"I did a poor job at media day. It's a big reason why we are here today. I was not being as complete or accurate as I should have been at media day and afterward. But there was no intent to mislead. My role is to set a good example. In this instance, I did not live up tot he university's standards. The suspensions are tough, but I fully except them. I wish I could go back and make different decisions, but I can't. These difficult lessons are a constant reminder of the duties and obligations that I have as a member of this university and this community. I take this responsibility very seriously, and I will do better. I have been a Buckeye my entire life. For the past six years, I've worked diligently to build a program that the great state of Ohio and Ohio State can be very proud of. And I appreciate the opportunity to learn from a mistake, and I will work as hard as I ever have to make our strong program even stronger."

Ohio State placed Meyer on administrative leave on Aug. 1 in response to reports from Brett McMurphy detailing the coach's knowledge of a 2015 incident involving Zach Smith. One week earlier, Meyer told reporters at Big Ten Media Days that he had absolutely no knowledge of the incident. Smith was fired on July 23 after McMurphy reported a string of domestic violence incidents -- the aforementioned 2015 incident and another in 2009 while at Florida -- involving the assistant and his then-wife Courtney.

During Wednesday's press conference, Meyer said he was not aware of the text messages between Courtney Smith and his wife, Shelley, that McMurphy unearthed. The messages between Shelley and Courtney played a large role in Ohio State's investigation into the incident.

Gene Smith took full responsibility for his actions during the press conference and accepted the consequences handed down by the president. However, when asked about the firing of Zach Smith, the athletic director dismissed the notion that the decision came down when it did based on the new information revealed in McMurphy's report.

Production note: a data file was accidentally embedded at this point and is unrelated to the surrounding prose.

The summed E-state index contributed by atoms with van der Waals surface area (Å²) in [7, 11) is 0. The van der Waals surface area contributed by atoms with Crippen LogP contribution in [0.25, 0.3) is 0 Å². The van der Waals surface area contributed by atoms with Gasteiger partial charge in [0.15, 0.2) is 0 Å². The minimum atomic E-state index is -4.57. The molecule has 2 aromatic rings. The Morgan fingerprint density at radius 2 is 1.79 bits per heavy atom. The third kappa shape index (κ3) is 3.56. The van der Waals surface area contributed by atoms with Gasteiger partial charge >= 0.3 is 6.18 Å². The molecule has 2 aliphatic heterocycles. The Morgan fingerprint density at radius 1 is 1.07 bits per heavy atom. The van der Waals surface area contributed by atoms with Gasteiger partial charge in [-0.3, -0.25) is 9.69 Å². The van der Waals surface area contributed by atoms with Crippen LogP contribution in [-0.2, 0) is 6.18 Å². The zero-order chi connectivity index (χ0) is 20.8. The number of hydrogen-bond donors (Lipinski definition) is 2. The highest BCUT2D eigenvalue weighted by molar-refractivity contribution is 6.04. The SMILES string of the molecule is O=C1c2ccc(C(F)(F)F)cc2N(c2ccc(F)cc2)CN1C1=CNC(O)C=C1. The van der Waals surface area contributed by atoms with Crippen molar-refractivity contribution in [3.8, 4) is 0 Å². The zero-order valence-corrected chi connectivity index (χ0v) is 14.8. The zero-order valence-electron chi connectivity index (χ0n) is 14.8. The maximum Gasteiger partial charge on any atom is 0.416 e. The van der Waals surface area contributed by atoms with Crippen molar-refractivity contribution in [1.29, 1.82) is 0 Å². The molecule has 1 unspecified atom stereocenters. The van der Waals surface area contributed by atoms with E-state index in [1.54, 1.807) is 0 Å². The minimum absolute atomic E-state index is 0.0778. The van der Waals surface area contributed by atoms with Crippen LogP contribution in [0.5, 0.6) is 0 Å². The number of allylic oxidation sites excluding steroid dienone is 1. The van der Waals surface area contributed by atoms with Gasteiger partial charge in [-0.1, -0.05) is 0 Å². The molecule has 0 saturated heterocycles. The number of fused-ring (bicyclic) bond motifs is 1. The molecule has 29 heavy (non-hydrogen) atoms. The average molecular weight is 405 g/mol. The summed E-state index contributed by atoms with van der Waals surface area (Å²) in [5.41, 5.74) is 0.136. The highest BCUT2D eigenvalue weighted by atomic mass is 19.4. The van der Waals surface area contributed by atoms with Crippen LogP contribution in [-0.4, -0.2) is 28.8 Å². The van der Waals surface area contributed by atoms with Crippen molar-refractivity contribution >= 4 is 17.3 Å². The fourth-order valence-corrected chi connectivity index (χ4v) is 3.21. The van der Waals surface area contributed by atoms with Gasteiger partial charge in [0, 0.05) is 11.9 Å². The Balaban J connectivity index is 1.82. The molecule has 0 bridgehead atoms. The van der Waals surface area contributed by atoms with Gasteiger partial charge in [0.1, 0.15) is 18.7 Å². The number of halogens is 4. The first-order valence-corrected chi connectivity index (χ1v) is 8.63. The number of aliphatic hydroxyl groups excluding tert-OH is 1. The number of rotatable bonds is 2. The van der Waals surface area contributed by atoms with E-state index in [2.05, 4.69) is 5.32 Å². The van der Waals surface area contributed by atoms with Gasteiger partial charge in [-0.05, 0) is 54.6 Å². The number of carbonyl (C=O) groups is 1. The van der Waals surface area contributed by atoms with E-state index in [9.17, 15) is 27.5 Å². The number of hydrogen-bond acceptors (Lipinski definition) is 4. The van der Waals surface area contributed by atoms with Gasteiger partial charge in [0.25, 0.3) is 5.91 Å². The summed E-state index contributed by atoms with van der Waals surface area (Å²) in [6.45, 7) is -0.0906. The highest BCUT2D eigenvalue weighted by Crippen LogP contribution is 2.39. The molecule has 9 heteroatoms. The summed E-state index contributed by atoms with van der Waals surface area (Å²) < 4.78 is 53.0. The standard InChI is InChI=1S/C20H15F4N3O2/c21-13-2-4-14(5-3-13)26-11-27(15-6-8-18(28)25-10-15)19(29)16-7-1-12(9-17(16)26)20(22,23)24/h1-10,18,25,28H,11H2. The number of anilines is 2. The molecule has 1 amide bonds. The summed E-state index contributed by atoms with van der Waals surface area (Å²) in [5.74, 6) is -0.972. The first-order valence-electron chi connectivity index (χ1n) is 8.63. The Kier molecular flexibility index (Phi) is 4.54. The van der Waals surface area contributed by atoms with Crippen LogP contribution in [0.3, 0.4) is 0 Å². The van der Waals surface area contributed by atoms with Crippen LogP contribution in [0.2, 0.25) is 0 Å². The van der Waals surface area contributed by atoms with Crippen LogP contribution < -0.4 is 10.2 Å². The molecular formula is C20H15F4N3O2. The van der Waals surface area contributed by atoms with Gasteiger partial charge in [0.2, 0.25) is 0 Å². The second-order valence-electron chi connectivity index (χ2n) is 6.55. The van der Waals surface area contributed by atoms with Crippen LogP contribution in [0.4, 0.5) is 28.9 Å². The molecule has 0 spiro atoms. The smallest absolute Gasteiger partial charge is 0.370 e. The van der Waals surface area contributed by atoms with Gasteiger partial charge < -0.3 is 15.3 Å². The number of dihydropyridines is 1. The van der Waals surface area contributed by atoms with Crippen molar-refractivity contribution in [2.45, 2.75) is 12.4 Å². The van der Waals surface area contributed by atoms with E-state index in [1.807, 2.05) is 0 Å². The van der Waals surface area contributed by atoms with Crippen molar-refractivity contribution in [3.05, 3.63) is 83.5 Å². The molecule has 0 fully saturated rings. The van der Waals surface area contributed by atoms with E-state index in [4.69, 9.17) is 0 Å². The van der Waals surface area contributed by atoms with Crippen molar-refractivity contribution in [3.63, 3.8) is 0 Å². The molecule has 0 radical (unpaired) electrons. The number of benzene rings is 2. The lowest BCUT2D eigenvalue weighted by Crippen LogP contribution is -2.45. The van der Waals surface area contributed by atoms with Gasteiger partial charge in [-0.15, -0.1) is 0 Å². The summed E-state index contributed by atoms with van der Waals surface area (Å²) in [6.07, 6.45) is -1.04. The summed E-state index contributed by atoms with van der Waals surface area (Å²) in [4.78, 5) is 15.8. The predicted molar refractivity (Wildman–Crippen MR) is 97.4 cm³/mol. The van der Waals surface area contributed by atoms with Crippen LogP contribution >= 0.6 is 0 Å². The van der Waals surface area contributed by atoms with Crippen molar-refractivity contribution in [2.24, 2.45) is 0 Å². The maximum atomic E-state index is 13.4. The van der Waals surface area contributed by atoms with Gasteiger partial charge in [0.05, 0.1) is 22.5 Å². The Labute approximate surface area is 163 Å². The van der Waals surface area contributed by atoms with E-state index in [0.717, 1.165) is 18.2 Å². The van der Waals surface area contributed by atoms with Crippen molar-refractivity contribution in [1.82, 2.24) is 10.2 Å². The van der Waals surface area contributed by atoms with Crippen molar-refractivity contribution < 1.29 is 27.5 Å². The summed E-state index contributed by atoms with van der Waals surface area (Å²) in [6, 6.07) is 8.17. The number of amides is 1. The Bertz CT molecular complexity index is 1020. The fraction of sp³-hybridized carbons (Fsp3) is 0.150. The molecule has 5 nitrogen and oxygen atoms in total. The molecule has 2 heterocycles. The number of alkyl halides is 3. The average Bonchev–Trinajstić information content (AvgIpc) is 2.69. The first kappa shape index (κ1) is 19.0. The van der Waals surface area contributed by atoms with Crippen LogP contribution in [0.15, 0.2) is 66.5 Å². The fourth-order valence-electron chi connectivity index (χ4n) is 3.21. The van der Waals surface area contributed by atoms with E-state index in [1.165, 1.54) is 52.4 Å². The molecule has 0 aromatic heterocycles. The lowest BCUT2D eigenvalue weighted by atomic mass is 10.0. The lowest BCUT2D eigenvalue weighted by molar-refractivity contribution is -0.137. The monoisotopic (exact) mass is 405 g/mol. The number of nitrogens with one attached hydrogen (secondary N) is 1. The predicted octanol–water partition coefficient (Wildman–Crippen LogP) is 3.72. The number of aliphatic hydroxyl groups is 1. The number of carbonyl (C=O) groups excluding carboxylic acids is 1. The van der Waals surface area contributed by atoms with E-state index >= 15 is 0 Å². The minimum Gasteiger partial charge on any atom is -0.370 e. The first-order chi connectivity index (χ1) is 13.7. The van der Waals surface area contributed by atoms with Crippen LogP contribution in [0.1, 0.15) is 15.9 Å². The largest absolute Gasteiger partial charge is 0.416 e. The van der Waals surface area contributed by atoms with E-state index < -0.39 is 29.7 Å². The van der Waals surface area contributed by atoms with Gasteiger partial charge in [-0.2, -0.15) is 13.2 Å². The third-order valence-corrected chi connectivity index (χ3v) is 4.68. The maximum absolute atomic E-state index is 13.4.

"Urban and I had conversations throughout that day, and ultimately, he came to a decision where he wanted to terminate Zach Smith as a result of a number of different things over Zach's tenure," Gene Smith said. "... But it wasn't because of that singular incident."

While on leave, Meyer released a statement claiming he "always followed proper reporting protocols and procedures when I have learned of an incident involving a student-athlete, coach or member of our staff by elevating the issues to the proper channels. And, I did so regarding the Zach Smith incident in 2015. I take that responsibility very seriously and any suggestion to the contrary is simply false." 

Smith also claimed that he was unaware of the 2009 incident between Zach and Courtney Smith when he hired him as a member of Meyer's staff at Ohio State.

Meyer did not admit fault in the situation, but did claim that he "failed on many ... fronts" at the Big Ten Media Days to be "clear, compassionate, and most of all, completely accurate" in addressing a personnel issue. He continued: "My intention was not to say anything inaccurate or misleading. However, I was not adequately prepared to discuss these sensitive personnel issues with the media, and I apologize for the way I handled those questions."

Twice, Meyer was asked whether he agreed with Ohio State's decision to suspend him, and he answered the question the same way both times: "I trust and support our president."

Meyer was also asked if he had anything to say to Courtney Smith. "My message is to everyone: I'm sorry we're in this situation," he said. "I'm just sorry we're in this situation."

Co-offensive coordinator Ryan Day has been serving as the Buckeyes' interim coach for the last three weeks and is expected to maintain that role through Week 3 of the 2018 season.

CBS Sports Writer

Tom Fornelli has been a college football writer at CBS Sports since 2010. During his time at CBS, Tom has proven time and again that he hates your favorite team and thinks your rival is a paragon of football... Full Bio